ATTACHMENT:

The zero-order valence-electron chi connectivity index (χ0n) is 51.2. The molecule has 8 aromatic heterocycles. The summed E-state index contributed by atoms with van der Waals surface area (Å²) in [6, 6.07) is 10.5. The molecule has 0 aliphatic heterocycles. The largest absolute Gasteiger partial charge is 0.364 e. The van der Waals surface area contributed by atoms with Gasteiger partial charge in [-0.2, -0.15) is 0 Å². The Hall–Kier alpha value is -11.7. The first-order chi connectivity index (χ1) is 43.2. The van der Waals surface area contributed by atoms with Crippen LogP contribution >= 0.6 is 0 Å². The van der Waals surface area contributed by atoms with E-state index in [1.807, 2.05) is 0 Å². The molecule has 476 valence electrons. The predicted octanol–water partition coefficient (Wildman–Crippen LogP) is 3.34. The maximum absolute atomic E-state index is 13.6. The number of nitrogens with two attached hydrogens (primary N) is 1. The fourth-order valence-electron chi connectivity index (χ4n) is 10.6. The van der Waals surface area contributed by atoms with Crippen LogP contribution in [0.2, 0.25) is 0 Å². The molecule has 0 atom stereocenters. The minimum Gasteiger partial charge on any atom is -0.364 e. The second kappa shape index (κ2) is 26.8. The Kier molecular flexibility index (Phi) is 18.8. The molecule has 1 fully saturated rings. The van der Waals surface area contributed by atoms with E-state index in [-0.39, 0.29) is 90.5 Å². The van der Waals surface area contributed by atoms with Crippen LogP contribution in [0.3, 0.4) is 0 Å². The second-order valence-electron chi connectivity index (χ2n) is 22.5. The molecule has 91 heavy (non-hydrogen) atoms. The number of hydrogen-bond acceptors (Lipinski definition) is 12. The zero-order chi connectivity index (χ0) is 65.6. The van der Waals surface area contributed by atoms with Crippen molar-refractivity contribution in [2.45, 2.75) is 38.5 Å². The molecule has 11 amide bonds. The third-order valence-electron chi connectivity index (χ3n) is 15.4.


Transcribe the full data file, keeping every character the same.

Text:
The zero-order valence-electron chi connectivity index (χ0n) is 51.2. The molecule has 8 aromatic heterocycles. The summed E-state index contributed by atoms with van der Waals surface area (Å²) in [6, 6.07) is 10.5. The molecule has 0 aliphatic heterocycles. The largest absolute Gasteiger partial charge is 0.364 e. The van der Waals surface area contributed by atoms with Gasteiger partial charge in [-0.2, -0.15) is 0 Å². The Hall–Kier alpha value is -11.7. The first-order chi connectivity index (χ1) is 43.2. The van der Waals surface area contributed by atoms with Crippen LogP contribution >= 0.6 is 0 Å². The van der Waals surface area contributed by atoms with E-state index in [1.807, 2.05) is 0 Å². The molecule has 476 valence electrons. The predicted octanol–water partition coefficient (Wildman–Crippen LogP) is 3.34. The maximum absolute atomic E-state index is 13.6. The number of nitrogens with two attached hydrogens (primary N) is 1. The fourth-order valence-electron chi connectivity index (χ4n) is 10.6. The van der Waals surface area contributed by atoms with Crippen LogP contribution in [0.2, 0.25) is 0 Å². The molecule has 0 atom stereocenters. The minimum Gasteiger partial charge on any atom is -0.364 e. The second kappa shape index (κ2) is 26.8. The Kier molecular flexibility index (Phi) is 18.8. The molecule has 1 fully saturated rings. The van der Waals surface area contributed by atoms with E-state index in [-0.39, 0.29) is 90.5 Å². The van der Waals surface area contributed by atoms with Crippen LogP contribution in [0.3, 0.4) is 0 Å². The second-order valence-electron chi connectivity index (χ2n) is 22.5. The molecule has 91 heavy (non-hydrogen) atoms. The number of hydrogen-bond acceptors (Lipinski definition) is 12. The zero-order chi connectivity index (χ0) is 65.6. The van der Waals surface area contributed by atoms with Crippen molar-refractivity contribution in [2.45, 2.75) is 38.5 Å². The molecule has 11 amide bonds. The third-order valence-electron chi connectivity index (χ3n) is 15.4.